The pv magazine weekly news digest:

SunPower subsidiary Cogenra Solar has filed a lawsuit this week over the alleged misappropriation of trade secrets, adding another chapter to the ongoing saga of shingled cell technology. The suit alleges that secrets were illegally obtained when the Elon Musk linked company was carrying out due diligence on a potential acquisition.

The sun may not have set entirely on SunEdison just yet, as a shareholder has come forward saying that the Bank of America has expressed an “enthusiastic interest” in bailing out the ailing developer. Shareholder Stephen A. Miller has requested a meeting with the Judge overseeing the bankruptcy, though it is unknown if this will actually take place.

Another surprising bankruptcy announcement came from the US over the weekend, as Verengo – formerly a highly successful residential installer – filed for Chapter 11. The bulk of the company’s assets, including more than 20,000 installed systems, will be sold to retail specialists Crius Energy.

More developments in China this week, as rumors were confirmed that Feed in Tariffs will be slashed again as of January 2017, possibly by as much as 30%. The size of the cuts come as a shock to many industry insiders, with the industry still reeling from the previous FIT cut which took hold in June.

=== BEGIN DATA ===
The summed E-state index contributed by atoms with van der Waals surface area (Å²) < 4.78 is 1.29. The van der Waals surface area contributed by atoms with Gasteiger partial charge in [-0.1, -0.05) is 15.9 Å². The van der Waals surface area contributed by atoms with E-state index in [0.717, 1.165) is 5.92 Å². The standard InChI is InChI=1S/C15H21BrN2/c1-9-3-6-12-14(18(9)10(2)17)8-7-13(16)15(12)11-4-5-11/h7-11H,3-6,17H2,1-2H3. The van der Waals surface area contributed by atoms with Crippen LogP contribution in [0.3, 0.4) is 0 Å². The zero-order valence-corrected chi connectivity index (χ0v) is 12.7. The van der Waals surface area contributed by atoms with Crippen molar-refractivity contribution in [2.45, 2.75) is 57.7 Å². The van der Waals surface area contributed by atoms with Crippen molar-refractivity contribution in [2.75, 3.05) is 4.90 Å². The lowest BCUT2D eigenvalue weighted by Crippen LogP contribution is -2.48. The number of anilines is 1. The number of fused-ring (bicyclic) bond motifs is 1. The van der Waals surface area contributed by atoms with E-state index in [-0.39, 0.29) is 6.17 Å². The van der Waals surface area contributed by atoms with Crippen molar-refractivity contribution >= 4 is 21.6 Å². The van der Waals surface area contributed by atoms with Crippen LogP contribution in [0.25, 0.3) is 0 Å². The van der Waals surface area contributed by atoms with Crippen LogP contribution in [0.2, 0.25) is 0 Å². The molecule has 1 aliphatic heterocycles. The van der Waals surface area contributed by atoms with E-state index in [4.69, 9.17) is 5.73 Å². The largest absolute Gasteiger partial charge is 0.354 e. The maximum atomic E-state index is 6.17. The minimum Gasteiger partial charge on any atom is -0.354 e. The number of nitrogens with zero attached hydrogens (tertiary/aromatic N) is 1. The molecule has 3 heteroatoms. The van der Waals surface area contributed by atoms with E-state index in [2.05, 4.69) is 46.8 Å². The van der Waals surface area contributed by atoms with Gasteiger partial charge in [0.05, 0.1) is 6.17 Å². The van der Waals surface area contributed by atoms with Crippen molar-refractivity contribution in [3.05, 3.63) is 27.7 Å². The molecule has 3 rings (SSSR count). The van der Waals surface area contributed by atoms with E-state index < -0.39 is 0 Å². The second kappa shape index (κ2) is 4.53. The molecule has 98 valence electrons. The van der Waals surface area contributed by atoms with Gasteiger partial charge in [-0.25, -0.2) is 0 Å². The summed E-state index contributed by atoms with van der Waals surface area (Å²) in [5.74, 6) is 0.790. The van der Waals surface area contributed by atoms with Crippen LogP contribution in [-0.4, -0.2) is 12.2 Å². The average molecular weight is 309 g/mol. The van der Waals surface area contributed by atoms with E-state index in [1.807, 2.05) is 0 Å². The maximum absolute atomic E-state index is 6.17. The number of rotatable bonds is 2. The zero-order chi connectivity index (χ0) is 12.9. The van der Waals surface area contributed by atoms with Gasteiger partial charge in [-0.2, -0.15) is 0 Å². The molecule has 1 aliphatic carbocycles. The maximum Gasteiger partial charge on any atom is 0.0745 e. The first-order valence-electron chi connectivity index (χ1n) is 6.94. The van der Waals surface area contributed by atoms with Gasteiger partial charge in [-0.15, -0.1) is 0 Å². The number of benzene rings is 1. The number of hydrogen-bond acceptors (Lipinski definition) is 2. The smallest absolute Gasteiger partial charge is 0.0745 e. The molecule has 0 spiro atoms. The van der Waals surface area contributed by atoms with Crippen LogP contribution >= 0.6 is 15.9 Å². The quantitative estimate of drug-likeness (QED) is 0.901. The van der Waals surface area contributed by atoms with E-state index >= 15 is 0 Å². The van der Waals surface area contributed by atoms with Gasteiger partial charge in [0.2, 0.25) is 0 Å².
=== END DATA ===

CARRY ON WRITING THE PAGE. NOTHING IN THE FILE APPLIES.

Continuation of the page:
Solar enjoyed a brief moment at center stage Tuesday evening, as Presidential hopefuls Donald Trump and Hilary Clinton sparred over energy policy. Clinton once again stated her intention to deploy half a billion more solar panels across the United States by 2021, while Trump referred to previous U.S. investment in Solar as “a disaster.”

JA Solar became the latest in a line of leading manufacturers to withdraw from the EU’s minimum import price from China. The enormous Chinese company will continue to supply European markets via production facilities located outside of China.

There is some good news though, as solar success stories continue to come out of Jordan, where this week a 50 MW plant was announced, to be financed by International Finance Corp and the Canadian Government. The two will provide US$76 million for the plant, which will be located in the northern city of Mafraq.

Recurrent Energy, Canadian Solar’s California based subsidiary, has been busy this week, bringing a 200 MW project into operation, something rarely seen in the U.S. Recurrent also signed a new PPA, and brought other smaller projects into operation.

Another big new contract has also been signed in India, with German organization Belectric ready to start construction on six solar sub plants at an as yet unspecified location in Telangana State, worth a combined 104 MW.